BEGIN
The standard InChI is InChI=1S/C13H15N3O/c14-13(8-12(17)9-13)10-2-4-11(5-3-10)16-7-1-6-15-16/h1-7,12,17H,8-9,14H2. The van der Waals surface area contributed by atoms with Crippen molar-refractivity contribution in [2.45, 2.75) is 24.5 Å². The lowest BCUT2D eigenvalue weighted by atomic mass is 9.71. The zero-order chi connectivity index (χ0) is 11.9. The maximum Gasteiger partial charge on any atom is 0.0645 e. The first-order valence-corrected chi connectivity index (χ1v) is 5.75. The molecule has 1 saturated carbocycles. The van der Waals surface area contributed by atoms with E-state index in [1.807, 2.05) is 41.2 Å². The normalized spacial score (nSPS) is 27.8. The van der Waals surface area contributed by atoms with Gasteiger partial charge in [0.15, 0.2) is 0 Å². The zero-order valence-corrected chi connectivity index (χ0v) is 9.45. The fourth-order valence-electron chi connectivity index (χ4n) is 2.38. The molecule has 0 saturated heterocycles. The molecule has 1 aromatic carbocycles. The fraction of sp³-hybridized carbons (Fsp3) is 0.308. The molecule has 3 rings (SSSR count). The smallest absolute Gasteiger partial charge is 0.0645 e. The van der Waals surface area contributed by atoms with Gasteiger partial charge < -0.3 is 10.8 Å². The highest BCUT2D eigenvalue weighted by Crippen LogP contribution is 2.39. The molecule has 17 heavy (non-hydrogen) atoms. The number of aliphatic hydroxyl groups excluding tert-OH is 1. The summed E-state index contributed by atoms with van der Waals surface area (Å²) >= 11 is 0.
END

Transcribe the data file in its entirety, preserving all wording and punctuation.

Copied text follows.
The standard InChI is InChI=1S/C13H15N3O/c14-13(8-12(17)9-13)10-2-4-11(5-3-10)16-7-1-6-15-16/h1-7,12,17H,8-9,14H2. The van der Waals surface area contributed by atoms with Crippen molar-refractivity contribution in [2.45, 2.75) is 24.5 Å². The lowest BCUT2D eigenvalue weighted by atomic mass is 9.71. The zero-order chi connectivity index (χ0) is 11.9. The maximum Gasteiger partial charge on any atom is 0.0645 e. The first-order valence-corrected chi connectivity index (χ1v) is 5.75. The molecule has 1 saturated carbocycles. The van der Waals surface area contributed by atoms with E-state index in [1.807, 2.05) is 41.2 Å². The normalized spacial score (nSPS) is 27.8. The van der Waals surface area contributed by atoms with Gasteiger partial charge in [0.15, 0.2) is 0 Å². The zero-order valence-corrected chi connectivity index (χ0v) is 9.45. The fourth-order valence-electron chi connectivity index (χ4n) is 2.38. The molecule has 0 saturated heterocycles. The molecule has 1 aromatic carbocycles. The fraction of sp³-hybridized carbons (Fsp3) is 0.308. The molecule has 3 rings (SSSR count). The smallest absolute Gasteiger partial charge is 0.0645 e. The van der Waals surface area contributed by atoms with Gasteiger partial charge < -0.3 is 10.8 Å². The highest BCUT2D eigenvalue weighted by Crippen LogP contribution is 2.39. The molecule has 17 heavy (non-hydrogen) atoms. The number of aliphatic hydroxyl groups excluding tert-OH is 1. The summed E-state index contributed by atoms with van der Waals surface area (Å²) >= 11 is 0.